The cement industry generates about 6% of global CO2 emissions that are primarily caused by the production of Portland cement clinker. A reduction in the clinker content of cement and concrete and its substitution by increasingly adding limestone-based cements is found to be one of the most efficient approaches to reducing the greenhouse gas potential of concrete production. In a research project, concrete made of cement with 50 wt.-% of limestone and a reduced water-cement-ratio of 0.35 proved to exhibit sufficient properties in its fresh and hardened state whilst significantly lowering CO2 emissions by up to 25% compared to conventional concrete . However, the deformation behavior of such concretes with high limestone content, particularly their long-term creep and shrinkage, was found to be significantly influenced by the type and quality of the limestone .
An in-depth experimental research study analyzed the drying shrinkage, autogenous shrinkage and carbonation shrinkage behavior of hardened cement paste and concrete made with cements that contained various types and proportions of limestone. It was found that the shrinkage of concretes with high limestone content strongly depended on the chemical-mineralogical properties of the limestone. The limestone’s alkali content and methylene blue value were identified as the most significant influential factors.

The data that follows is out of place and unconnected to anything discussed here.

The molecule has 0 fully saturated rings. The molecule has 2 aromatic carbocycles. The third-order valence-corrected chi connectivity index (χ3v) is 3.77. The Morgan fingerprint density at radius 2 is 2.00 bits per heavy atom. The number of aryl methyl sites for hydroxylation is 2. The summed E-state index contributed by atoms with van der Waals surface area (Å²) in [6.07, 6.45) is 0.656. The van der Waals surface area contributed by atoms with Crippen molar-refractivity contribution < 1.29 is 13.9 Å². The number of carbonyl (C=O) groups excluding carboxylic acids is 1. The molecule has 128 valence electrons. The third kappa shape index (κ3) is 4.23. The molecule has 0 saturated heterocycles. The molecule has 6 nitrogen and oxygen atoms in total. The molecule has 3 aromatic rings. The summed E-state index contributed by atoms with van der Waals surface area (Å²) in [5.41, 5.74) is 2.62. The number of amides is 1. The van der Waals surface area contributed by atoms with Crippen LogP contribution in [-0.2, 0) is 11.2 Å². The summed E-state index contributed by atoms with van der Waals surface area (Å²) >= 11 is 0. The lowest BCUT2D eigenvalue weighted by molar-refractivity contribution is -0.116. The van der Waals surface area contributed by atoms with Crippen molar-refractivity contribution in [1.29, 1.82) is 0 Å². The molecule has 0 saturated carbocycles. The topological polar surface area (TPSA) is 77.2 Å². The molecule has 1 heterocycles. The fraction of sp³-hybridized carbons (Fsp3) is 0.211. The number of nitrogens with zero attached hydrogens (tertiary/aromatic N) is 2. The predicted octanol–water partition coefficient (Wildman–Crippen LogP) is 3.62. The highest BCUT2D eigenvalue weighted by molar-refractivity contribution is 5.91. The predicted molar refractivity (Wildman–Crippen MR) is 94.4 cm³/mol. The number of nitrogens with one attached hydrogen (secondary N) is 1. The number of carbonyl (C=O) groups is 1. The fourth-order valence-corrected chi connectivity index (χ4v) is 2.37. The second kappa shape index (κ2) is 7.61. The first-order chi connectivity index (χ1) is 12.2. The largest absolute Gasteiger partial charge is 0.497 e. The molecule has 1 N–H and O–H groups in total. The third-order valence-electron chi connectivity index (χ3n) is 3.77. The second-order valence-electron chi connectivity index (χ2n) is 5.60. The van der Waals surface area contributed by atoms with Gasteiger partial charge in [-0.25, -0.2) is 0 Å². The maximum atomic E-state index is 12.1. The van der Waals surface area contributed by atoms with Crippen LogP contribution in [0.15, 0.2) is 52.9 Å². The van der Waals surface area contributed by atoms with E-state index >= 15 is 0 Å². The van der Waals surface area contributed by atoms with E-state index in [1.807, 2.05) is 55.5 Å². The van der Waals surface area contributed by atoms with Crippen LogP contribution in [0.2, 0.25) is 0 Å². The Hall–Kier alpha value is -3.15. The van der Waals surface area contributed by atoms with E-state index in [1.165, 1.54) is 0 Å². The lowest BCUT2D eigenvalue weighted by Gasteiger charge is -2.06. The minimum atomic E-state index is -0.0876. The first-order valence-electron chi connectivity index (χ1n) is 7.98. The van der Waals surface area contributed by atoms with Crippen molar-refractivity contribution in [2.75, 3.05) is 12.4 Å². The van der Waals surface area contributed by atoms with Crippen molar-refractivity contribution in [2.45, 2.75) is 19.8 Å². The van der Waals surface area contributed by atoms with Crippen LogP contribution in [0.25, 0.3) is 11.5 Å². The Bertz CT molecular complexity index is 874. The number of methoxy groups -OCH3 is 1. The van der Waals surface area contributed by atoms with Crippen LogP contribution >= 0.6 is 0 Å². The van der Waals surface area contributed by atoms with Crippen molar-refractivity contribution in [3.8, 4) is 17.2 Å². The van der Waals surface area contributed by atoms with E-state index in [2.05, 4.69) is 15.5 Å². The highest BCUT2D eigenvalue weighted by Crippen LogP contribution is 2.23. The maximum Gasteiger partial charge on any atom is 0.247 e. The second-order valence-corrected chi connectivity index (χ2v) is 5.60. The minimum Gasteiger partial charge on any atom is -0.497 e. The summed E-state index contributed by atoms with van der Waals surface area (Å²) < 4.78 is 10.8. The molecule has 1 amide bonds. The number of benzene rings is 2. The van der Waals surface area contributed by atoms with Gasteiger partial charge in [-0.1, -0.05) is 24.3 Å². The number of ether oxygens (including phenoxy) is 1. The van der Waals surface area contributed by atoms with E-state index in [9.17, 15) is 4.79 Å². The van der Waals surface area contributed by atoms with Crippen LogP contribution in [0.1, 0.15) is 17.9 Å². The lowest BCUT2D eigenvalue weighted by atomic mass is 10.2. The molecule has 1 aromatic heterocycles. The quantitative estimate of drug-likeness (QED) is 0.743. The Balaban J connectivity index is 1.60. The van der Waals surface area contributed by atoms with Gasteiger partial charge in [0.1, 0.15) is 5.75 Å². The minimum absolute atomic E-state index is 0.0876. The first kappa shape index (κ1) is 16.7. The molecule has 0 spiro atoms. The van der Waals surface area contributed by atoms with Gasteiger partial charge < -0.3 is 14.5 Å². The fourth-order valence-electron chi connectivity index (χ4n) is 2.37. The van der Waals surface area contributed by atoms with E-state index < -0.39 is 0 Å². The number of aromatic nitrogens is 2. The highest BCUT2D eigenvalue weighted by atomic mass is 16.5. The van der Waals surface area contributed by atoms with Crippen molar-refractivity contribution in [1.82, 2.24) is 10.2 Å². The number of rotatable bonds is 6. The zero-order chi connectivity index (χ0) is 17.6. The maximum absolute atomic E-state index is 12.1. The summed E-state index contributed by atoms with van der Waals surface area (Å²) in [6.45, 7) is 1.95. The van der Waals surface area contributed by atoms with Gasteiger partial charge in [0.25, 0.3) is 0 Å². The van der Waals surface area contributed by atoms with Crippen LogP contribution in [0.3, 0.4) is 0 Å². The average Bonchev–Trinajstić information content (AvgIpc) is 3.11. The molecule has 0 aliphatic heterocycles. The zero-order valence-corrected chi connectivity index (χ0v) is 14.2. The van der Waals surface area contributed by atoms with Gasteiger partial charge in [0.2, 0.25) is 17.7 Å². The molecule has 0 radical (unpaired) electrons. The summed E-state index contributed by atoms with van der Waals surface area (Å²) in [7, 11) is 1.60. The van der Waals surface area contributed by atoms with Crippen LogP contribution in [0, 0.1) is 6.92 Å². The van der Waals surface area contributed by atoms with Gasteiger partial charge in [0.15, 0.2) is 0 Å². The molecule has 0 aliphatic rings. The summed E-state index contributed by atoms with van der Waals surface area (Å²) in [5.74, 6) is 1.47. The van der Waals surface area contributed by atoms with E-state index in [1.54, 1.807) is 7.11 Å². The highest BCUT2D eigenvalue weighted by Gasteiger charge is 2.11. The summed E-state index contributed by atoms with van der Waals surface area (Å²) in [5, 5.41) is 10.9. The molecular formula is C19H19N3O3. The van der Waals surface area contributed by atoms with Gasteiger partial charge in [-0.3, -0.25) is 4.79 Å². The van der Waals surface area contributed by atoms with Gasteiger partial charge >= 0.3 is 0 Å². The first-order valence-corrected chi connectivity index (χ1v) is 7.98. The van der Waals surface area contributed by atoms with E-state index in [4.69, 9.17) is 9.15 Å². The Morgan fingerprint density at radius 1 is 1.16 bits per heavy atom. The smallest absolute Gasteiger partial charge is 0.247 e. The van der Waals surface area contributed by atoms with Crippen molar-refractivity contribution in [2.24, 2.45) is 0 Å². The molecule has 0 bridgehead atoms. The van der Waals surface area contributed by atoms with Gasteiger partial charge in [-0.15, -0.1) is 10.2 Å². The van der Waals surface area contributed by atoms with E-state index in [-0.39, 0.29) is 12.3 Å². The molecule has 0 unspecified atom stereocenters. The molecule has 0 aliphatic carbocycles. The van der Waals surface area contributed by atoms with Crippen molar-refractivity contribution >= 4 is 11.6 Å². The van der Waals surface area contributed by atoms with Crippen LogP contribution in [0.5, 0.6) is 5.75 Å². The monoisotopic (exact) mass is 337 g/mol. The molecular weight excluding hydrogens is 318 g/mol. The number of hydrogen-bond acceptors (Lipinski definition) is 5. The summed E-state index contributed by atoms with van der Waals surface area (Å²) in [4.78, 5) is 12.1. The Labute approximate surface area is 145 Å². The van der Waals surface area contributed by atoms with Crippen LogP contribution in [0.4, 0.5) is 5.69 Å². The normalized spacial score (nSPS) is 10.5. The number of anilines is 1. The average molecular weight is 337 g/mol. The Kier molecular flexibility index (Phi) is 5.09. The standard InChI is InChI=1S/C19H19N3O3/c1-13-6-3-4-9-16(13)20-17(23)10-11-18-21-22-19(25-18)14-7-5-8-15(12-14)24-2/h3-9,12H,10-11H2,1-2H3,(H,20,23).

Based on the experimental findings and thermodynamic laws and mechanics of the porous materials, a multi-scale model was developed to predict the drying shrinkage of hardened cement paste and concrete as a function of the content and chemical-mineralogical properties of limestone. This model considers capillary and disjoining pressure as the main shrinkage mechanisms . Furthermore, the suitability of the current DIN EN 1992-1-1 standard for predicting the shrinkage of concretes with high limestone content was evaluated, and a proposal was made to modify the design model for concrete accordingly in order to consider the content and chemical-mineralogical properties of limestone.